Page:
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Following the bouncing political polls

A couple weeks ago, two of the nation’s most respected polls caused quite a kerfuffle. 

It started with the ABC/Washington Post poll, which found President Obama’s approval rating tumbling from 50 percent approval, 46 percent disapproval in early February to a mirror-image 46 percent approval, 50 percent disapproval in mid-March. 

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Publishing the same day, the CBS/New York Times poll appeared to corroborate its competitor’s findings as the president’s approval rating had dropped from 50 percent approve, 43 percent disapprove to 41 percent approve, 47 percent disapprove in its data. The Times reported, “At a time of rising gas prices, heightened talk of war with Iran and setbacks in Afghanistan, Mr. Obama’s approval rating dropped substantially in recent weeks.”

Thousands of words were written explaining the president’s somewhat mysterious decline. Some ascribed it to gas prices, others to GOP criticism. Still others complained about the White House message. “President Obama’s approval rating has taken a hit in a new poll that shows a growing frustration with the president’s handling of the economy,” opined the Los Angeles Times. “The … drop coincides with a spike in gas prices and an increase in criticism from Obama’s Republican rivals on the issue, even as the economy has shown noticeable signs of growth.”

Democrats were nervous. An improving economic situation, along with a series of polls showing the president at or near 50 percent approval, had created a sense of optimism that the latest figures from these respected polls appeared to dash.

A new narrative was being written, or at least the earlier one revised. Webs of meaning were spun and pundits could not stop talking about the altered political dynamic.

Whoops. It may have all been a false alarm. Other respected polls conducted at virtually the same time found no such drop — indeed, they appeared to reveal small gains.

The higher, earlier number in the ABC/Post time series was +4 (that is, four points more approve than disapprove), recorded Feb. 1-4. At the same time, Gallup showed approval and disapproval closer to equal, at 48 percent to 46. What happened in the Gallup data over the same time period, during which the ABC poll found a “significant” drop? It got a touch better for the president, with approval going up one point and disapproval falling three, so that +2 became +6 in Gallup, while +4 was turning into -4 in the ABC data.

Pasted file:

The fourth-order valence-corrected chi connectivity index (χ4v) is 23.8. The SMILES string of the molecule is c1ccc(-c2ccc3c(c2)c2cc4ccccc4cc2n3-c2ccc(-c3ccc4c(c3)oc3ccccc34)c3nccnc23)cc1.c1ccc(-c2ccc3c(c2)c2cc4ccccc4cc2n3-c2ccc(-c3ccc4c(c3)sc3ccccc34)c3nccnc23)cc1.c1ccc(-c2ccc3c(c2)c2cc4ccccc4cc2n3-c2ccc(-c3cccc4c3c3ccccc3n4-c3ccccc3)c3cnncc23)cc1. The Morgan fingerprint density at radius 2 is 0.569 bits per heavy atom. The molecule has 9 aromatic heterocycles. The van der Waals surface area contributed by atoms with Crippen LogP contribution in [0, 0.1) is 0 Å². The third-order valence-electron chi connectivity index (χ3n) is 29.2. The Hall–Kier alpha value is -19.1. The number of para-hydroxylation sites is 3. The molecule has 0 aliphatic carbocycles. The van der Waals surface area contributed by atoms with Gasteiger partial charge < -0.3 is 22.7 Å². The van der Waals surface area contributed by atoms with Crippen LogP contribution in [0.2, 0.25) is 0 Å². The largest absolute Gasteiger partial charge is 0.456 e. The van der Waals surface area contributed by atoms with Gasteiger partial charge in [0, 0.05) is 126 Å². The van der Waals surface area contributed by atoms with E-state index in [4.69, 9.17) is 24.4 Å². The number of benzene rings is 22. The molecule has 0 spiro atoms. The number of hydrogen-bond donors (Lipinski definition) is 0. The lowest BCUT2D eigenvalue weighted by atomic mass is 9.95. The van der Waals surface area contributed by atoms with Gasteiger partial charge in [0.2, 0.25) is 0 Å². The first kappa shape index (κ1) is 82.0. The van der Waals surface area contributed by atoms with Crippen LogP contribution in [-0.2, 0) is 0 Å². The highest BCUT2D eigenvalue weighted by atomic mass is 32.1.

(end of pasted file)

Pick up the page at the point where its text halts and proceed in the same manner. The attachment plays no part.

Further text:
Pew was in the field the same days as the CBS/Times poll in February but came out with +4 instead of +7. And the Pew trend? While the CBS/Times data went from +7 to -6, Pew moved from +4 to +9.

Following all the numbers is difficult, but suffice it to say that while two polls showed the president’s approval rating falling, two others said it was improving slightly. Of course, it so happens that the two more negative portraits were painted by polls associated with the two most politically influential newspapers in the country, both of which are also affiliated with TV networks, guaranteeing that the coverage of those two surveys dominated the discussion. In relative terms, data from Gallup and Pew tended to get lost in the shuffle.

Bringing the story up to date, in just the last four days Gallup went from -3 to +3. 

Buried in this too-complex compilation of facts are some lessons: Polls bounce around. Even seemingly substantial variations often prove to be nothing more than noise. Second, no one poll, indeed no two polls, enjoy a monopoly on truth. When they are all saying the same thing and pointing in the same direction, confidence is usually (but not always) warranted. (Note Nevada last cycle, when every poll but one — ours, I am happy to say — pointed to a Reid defeat.) When different polls lead to different conclusions, caution is well-warranted.

Mellman is president of The Mellman Group and has worked for Democratic candidates and causes since 1982. Current clients include the Majority Leader of the Senate and the Democratic Whip in the House.

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